Can you even get into a dentist in the Netherlands?

Sometimes (small) practices are often already ‘full’ with clients and won’t take on any new ones. And you might also not want to be one of those last persons to make the cut and then have to wait for months to get an appointment for a routine procedure.

And there are, still in this day and age, also plenty of clinics which are only open during office hours. This never ceased to amaze me, especially in a city as Amsterdam where more than 75% have to go to work or school during these hours. Shouldn’t dentists  (but also barbers or shops for that matter) especially be open besides the office hours?

And even more important, what if there’s an emergency of some sort? (the Dutch word is ‘spoed’ in case you are in a ‘noodgeval’) You don’t want to wait a whole weekend with something painful just because that one dentist is on holiday. So check their opening hours, ‘spoed’-procedures and if they’ve got more than 1-2 dentists in their staff.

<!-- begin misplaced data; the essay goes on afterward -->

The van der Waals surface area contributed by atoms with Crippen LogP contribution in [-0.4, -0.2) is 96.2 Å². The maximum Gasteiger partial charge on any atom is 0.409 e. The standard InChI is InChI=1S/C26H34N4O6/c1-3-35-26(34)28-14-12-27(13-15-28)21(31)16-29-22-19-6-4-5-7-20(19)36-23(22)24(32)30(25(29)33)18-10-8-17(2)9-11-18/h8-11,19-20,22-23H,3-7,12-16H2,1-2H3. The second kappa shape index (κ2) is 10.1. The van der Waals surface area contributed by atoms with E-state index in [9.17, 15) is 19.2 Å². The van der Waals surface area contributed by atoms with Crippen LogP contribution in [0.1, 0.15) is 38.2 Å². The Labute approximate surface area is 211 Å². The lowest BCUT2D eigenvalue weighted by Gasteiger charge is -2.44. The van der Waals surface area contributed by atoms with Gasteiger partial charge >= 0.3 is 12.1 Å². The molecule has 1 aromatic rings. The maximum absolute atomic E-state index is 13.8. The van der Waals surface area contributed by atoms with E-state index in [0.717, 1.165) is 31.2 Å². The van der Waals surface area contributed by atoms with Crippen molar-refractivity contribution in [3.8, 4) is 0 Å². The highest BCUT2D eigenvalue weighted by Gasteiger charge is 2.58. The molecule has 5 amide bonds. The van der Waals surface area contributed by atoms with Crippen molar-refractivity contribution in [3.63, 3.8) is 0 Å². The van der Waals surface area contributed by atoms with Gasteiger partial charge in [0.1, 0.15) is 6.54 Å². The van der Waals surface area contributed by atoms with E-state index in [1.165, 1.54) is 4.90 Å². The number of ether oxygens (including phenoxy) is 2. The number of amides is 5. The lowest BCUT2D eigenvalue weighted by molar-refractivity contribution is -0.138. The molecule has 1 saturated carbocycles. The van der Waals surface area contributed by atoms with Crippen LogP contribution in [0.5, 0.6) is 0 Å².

Looking for a dentist in Amsterdam? Check out Lassus Tandartsen

So looking for an English speaking, got-all-the-specialisms, open after office hours clinic? Lassus tandartsen has all of this and they are especially well-suited to the international person. With 2 modern clinics in Amsterdam and over 15 dentists on their staff you know they’ve got your back when you’ve got anything aching.

And no worries that all that service is gonna cost you, because thanks to the Dutch gov. all prices are roughly the same – so you might as well go for the fancy clinic in Amsterdam that speaks perfect English.

 

Besides an Expat-friendly approach Lassus also has a wide variety of specialists on board, so that way you don’t have wait for ages if you need another specialist treatment (and even more important, no communication ****-ups between two dental clinics).

Oh, and it shouldn’t be important, but it looks nice on the inside as well:

dentist in the Netherlands

Here’s how to sign up as a new patient with Lassus tandartsen. Or call their two clinics straight away:

– Keizersgracht 132, 1015 CW Amsterdam